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I’m working at a restaurant as a server in NYC and I needed to take one day off from work. I told that to my manager and I looked for a replacement. But no one was free. I told another server who work with me at the day. She understood my situation. Since my workplace used to only have one server at each busy time( lunch and dinner) and she was a long-time worker. So I told my manager “I think it is okay to work alone because she said it’s okay and you used to have like a policy that one server at each busy time when I asked to increase sever stuff.” Then she said “ How dare you are. It’s impossibel to work alone at the each busy time. Are you kidding me. You should pay money to restaurant because you skipped your shift.” I’m wondering if it’s legal to ask for money because you could not come to work with reason. And could not get replacement person.

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    Yes, it's legal. It's also absurd. Don't give her any money. – AffableAmbler Sep 27 at 3:04
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    Asking you to give them money probably isn't illegal. Coercing you to give them money probably is. At any rate, this is not something you should do. – joeqwerty Sep 27 at 5:31
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    It's not clear to me - was she actually, seriously, asking you for money? Or was she saying that as a hyperbolic, exaggerated statement to try to make it clear to you how impactful your missed shift was? – dwizum Sep 27 at 12:44
  • It doesn’t sound like your manager is actually asking you to pay, but rather being sarcastic or belittling. Is that correct, or have you actually been told to pay a specific amount? – jmoreno Sep 28 at 2:25
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They have the right to ask you. You then have the right to tell them that they must be completely out of their mind and that they are not getting a penny, and that you will remember their insane attitude.

It is not your responsibility to find a replacement - unless for example you work in HR and it is your responsibility to find replacements for anybody who isn’t there. As a server, it’s not your responsibility.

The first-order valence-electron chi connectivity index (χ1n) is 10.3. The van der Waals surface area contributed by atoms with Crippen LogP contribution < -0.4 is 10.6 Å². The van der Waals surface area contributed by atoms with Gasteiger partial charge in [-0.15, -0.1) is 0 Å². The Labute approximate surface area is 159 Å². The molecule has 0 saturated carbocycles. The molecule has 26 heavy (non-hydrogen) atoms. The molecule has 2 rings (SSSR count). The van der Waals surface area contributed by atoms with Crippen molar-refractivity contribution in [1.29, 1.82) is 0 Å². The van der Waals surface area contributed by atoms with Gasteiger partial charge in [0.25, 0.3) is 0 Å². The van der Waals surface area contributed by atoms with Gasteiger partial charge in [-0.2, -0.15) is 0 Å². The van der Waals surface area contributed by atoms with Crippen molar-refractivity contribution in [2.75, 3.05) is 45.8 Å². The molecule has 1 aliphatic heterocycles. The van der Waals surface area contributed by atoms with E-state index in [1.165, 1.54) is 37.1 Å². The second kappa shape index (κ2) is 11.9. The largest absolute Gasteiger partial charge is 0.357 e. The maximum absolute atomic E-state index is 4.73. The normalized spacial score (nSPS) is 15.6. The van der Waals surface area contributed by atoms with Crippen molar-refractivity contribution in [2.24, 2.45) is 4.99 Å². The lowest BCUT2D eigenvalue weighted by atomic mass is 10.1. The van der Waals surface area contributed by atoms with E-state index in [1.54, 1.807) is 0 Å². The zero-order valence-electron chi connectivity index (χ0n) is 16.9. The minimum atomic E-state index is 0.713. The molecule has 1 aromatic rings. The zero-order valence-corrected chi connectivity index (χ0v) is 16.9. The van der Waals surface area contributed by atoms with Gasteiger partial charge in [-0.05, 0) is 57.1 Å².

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    Are you sure you have the right to ask? I don't know if it exists in USA, but using using a dominant position to ask such a thing could be considered as extortion. – Bebs Sep 27 at 11:59
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    @Bebs I think the 'right to ask' falls under free-speech in the USA - they can ask anything. However, whether they should ask is, rightly, a question where there is a potential for extortion or workplace bullying. – PeteCon Sep 27 at 12:36
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    It is not your responsibility to find a replacement Ehhhh. I worked a lot in the restaurant industry from age 16 to 23. In every place I worked, schedules were irregular & never finalized more than a week in advance (sometimes a schedule was posted Mon for the week beginning Wed!) They typically honored time-off requests made in advance (1-2 weeks min notice) but once the schedule was posted, it was your responsibility to show up, or find someone to cover your shift. Say what you will about this informal policy, but it was absolutely prevalent in the service industry in my experience. – David Z Sep 27 at 14:30
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    That said, nobody ever asked for $$ if you couldn't cover your shift. You'd take a no call/no show and after a few of those they'd let you go. – David Z Sep 27 at 14:31
  • @PeteCon: The right to ask is not (entirely) safeguarded by the first amendment. For example, certain questions cannot be asked during job interviews (family plans, religion). – Flater Sep 30 at 12:50
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You definitely don't have to pay anything. The restaurant has the money they would have paid you for the shift and there are laws restricting when deductions can be made from your pay.

It's also not your responsibility to find a replacement when you need time off.

Your responsibility is to give the boss sufficient notice - and in turn it's his job to clarify how much notice he needs.

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